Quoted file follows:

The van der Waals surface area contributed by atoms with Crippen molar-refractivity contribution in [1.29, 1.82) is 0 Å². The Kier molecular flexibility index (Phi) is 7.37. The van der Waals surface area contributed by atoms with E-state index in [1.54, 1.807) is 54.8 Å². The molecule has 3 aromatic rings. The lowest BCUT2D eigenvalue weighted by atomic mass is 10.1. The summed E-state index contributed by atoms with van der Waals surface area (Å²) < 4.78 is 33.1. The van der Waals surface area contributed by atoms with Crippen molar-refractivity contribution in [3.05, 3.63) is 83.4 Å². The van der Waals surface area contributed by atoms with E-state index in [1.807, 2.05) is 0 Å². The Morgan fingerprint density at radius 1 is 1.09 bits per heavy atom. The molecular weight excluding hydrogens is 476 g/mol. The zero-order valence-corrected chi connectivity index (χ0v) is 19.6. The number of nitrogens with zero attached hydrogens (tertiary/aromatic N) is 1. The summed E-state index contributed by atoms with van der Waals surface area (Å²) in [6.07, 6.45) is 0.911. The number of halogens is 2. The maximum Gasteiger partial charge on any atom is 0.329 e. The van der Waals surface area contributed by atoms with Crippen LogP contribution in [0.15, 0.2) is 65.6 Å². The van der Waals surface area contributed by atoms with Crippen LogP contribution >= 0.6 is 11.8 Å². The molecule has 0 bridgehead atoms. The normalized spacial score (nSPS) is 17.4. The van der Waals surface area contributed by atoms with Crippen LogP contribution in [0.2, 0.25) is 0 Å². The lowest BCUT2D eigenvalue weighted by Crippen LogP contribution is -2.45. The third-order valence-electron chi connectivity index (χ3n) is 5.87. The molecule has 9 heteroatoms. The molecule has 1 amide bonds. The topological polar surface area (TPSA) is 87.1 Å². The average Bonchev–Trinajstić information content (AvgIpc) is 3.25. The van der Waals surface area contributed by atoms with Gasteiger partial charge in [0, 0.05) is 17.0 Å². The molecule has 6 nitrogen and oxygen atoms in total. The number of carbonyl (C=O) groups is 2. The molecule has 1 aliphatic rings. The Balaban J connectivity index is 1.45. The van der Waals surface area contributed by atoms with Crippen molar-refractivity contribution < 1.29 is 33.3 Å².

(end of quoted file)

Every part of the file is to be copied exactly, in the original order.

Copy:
The van der Waals surface area contributed by atoms with Crippen molar-refractivity contribution in [1.29, 1.82) is 0 Å². The Kier molecular flexibility index (Phi) is 7.37. The van der Waals surface area contributed by atoms with E-state index in [1.54, 1.807) is 54.8 Å². The molecule has 3 aromatic rings. The lowest BCUT2D eigenvalue weighted by atomic mass is 10.1. The summed E-state index contributed by atoms with van der Waals surface area (Å²) < 4.78 is 33.1. The van der Waals surface area contributed by atoms with Crippen molar-refractivity contribution in [3.05, 3.63) is 83.4 Å². The van der Waals surface area contributed by atoms with E-state index in [1.807, 2.05) is 0 Å². The Morgan fingerprint density at radius 1 is 1.09 bits per heavy atom. The molecular weight excluding hydrogens is 476 g/mol. The zero-order valence-corrected chi connectivity index (χ0v) is 19.6. The number of nitrogens with zero attached hydrogens (tertiary/aromatic N) is 1. The summed E-state index contributed by atoms with van der Waals surface area (Å²) in [6.07, 6.45) is 0.911. The number of halogens is 2. The maximum Gasteiger partial charge on any atom is 0.329 e. The van der Waals surface area contributed by atoms with Crippen LogP contribution in [0.15, 0.2) is 65.6 Å². The van der Waals surface area contributed by atoms with Crippen LogP contribution >= 0.6 is 11.8 Å². The molecule has 0 bridgehead atoms. The normalized spacial score (nSPS) is 17.4. The van der Waals surface area contributed by atoms with Crippen LogP contribution in [0.2, 0.25) is 0 Å². The lowest BCUT2D eigenvalue weighted by Crippen LogP contribution is -2.45. The third-order valence-electron chi connectivity index (χ3n) is 5.87. The molecule has 9 heteroatoms. The molecule has 1 amide bonds. The topological polar surface area (TPSA) is 87.1 Å². The average Bonchev–Trinajstić information content (AvgIpc) is 3.25. The van der Waals surface area contributed by atoms with Gasteiger partial charge in [0, 0.05) is 17.0 Å². The molecule has 6 nitrogen and oxygen atoms in total. The number of carbonyl (C=O) groups is 2. The molecule has 1 aliphatic rings. The Balaban J connectivity index is 1.45. The van der Waals surface area contributed by atoms with Crippen molar-refractivity contribution < 1.29 is 33.3 Å².